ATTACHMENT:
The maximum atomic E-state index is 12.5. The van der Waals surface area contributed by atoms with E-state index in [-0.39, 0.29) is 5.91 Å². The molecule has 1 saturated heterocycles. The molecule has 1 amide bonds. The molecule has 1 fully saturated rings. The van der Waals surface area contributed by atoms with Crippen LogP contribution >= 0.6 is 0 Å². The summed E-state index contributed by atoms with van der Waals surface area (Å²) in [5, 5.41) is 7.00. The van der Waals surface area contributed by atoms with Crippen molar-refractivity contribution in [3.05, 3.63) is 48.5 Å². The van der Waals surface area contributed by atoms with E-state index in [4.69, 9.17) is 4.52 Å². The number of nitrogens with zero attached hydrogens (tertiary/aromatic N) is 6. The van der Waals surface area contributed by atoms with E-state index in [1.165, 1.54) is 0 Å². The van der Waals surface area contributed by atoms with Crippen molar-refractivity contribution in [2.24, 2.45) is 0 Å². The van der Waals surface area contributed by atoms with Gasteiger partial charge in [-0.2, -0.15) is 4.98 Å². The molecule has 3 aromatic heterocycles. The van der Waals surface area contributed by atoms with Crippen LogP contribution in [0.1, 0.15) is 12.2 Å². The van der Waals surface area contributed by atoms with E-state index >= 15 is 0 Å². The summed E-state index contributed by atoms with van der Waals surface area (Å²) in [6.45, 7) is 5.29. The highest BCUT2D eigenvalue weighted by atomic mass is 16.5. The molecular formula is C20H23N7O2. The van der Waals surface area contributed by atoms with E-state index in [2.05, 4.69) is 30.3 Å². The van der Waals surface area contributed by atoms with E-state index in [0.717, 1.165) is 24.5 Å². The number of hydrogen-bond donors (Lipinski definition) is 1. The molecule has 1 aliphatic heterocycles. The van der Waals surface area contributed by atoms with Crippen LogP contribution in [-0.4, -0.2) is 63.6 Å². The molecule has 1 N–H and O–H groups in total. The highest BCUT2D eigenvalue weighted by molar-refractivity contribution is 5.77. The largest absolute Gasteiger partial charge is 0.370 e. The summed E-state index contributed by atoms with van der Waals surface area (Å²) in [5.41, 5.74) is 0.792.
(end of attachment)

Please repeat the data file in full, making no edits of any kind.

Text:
The maximum atomic E-state index is 12.5. The van der Waals surface area contributed by atoms with E-state index in [-0.39, 0.29) is 5.91 Å². The molecule has 1 saturated heterocycles. The molecule has 1 amide bonds. The molecule has 1 fully saturated rings. The van der Waals surface area contributed by atoms with Crippen LogP contribution >= 0.6 is 0 Å². The summed E-state index contributed by atoms with van der Waals surface area (Å²) in [5, 5.41) is 7.00. The van der Waals surface area contributed by atoms with Crippen molar-refractivity contribution in [3.05, 3.63) is 48.5 Å². The van der Waals surface area contributed by atoms with E-state index in [4.69, 9.17) is 4.52 Å². The number of nitrogens with zero attached hydrogens (tertiary/aromatic N) is 6. The van der Waals surface area contributed by atoms with E-state index in [1.165, 1.54) is 0 Å². The van der Waals surface area contributed by atoms with Crippen molar-refractivity contribution in [2.24, 2.45) is 0 Å². The van der Waals surface area contributed by atoms with Gasteiger partial charge in [-0.2, -0.15) is 4.98 Å². The molecule has 3 aromatic heterocycles. The van der Waals surface area contributed by atoms with Crippen LogP contribution in [0.1, 0.15) is 12.2 Å². The van der Waals surface area contributed by atoms with E-state index >= 15 is 0 Å². The summed E-state index contributed by atoms with van der Waals surface area (Å²) in [6.45, 7) is 5.29. The highest BCUT2D eigenvalue weighted by atomic mass is 16.5. The molecular formula is C20H23N7O2. The van der Waals surface area contributed by atoms with E-state index in [2.05, 4.69) is 30.3 Å². The van der Waals surface area contributed by atoms with E-state index in [0.717, 1.165) is 24.5 Å². The number of hydrogen-bond donors (Lipinski definition) is 1. The molecule has 1 aliphatic heterocycles. The van der Waals surface area contributed by atoms with Crippen LogP contribution in [-0.4, -0.2) is 63.6 Å². The molecule has 1 N–H and O–H groups in total. The highest BCUT2D eigenvalue weighted by molar-refractivity contribution is 5.77. The largest absolute Gasteiger partial charge is 0.370 e. The summed E-state index contributed by atoms with van der Waals surface area (Å²) in [5.41, 5.74) is 0.792.